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Hoffmann, R. A wiki for the life sciences where authorship matters. Nature Genetics (2008)
 
 
 
 
 

RECK-mediated suppression of tumor cell invasion is regulated by glycosylation in human tumor cell lines.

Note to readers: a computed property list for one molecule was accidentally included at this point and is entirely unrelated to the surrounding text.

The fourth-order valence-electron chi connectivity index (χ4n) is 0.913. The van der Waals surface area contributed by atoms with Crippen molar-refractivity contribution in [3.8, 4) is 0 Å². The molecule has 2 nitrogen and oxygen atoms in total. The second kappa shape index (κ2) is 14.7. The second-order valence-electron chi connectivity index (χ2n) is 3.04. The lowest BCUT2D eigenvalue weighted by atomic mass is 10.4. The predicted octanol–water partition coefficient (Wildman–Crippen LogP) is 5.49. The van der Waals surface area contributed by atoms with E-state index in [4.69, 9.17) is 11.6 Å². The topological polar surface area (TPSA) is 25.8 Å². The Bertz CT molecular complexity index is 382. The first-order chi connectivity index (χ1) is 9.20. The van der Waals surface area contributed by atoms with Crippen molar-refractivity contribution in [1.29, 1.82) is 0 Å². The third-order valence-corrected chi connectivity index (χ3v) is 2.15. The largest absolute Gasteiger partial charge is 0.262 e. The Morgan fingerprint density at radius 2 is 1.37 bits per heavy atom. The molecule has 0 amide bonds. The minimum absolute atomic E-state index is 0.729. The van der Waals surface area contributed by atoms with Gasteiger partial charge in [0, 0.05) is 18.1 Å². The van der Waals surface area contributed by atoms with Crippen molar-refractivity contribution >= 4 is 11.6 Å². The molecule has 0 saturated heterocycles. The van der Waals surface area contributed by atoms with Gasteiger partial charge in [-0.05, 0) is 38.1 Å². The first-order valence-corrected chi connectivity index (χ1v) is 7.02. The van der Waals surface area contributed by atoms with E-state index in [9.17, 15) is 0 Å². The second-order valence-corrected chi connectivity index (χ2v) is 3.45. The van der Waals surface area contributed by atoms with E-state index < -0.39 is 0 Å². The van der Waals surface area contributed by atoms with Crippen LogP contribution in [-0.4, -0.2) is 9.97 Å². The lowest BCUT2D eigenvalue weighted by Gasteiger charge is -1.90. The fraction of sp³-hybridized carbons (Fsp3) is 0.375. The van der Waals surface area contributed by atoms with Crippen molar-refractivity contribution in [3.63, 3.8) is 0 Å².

RECK, a glycosylphosphatidylinositol (GPI)-anchored glycoprotein, negatively regulates matrix metalloproteinases (MMP), such as MMP-9, and inhibits tumor invasion and metastasis. The predicted amino acid sequence of human RECK includes five putative N-glycosylation sites; however, the precise biochemical role of glycosylated RECK remains unknown. In this study, we examined the link between glycosylation and the function of RECK in human tumor cell lines. RECK protein was glycosylated at Asn86, Asn200, Asn297, and Asn352 residues but not at the Asn39 residue in HT1080 cells. Although the glycosylation of these asparagine sites did not play a role in the cell surface localization of RECK as a GPI-anchored protein, the glycosylation of RECK Asn297 residue was involved in the suppression of MMP-9 secretion and Asn352 residue was necessary to inhibit MMP-2 activation. Moreover, RECK-suppressed tumor cell invasion was reversed by inhibiting glycosylation at Asn86, Asn297, and Asn352 residues of RECK. Thus, these findings indicate that glycosylation mediates RECK suppression of tumor cell invasion by multiple mechanisms such as suppressing MMP-9 secretion and inhibiting MMP-2 activation.[1]

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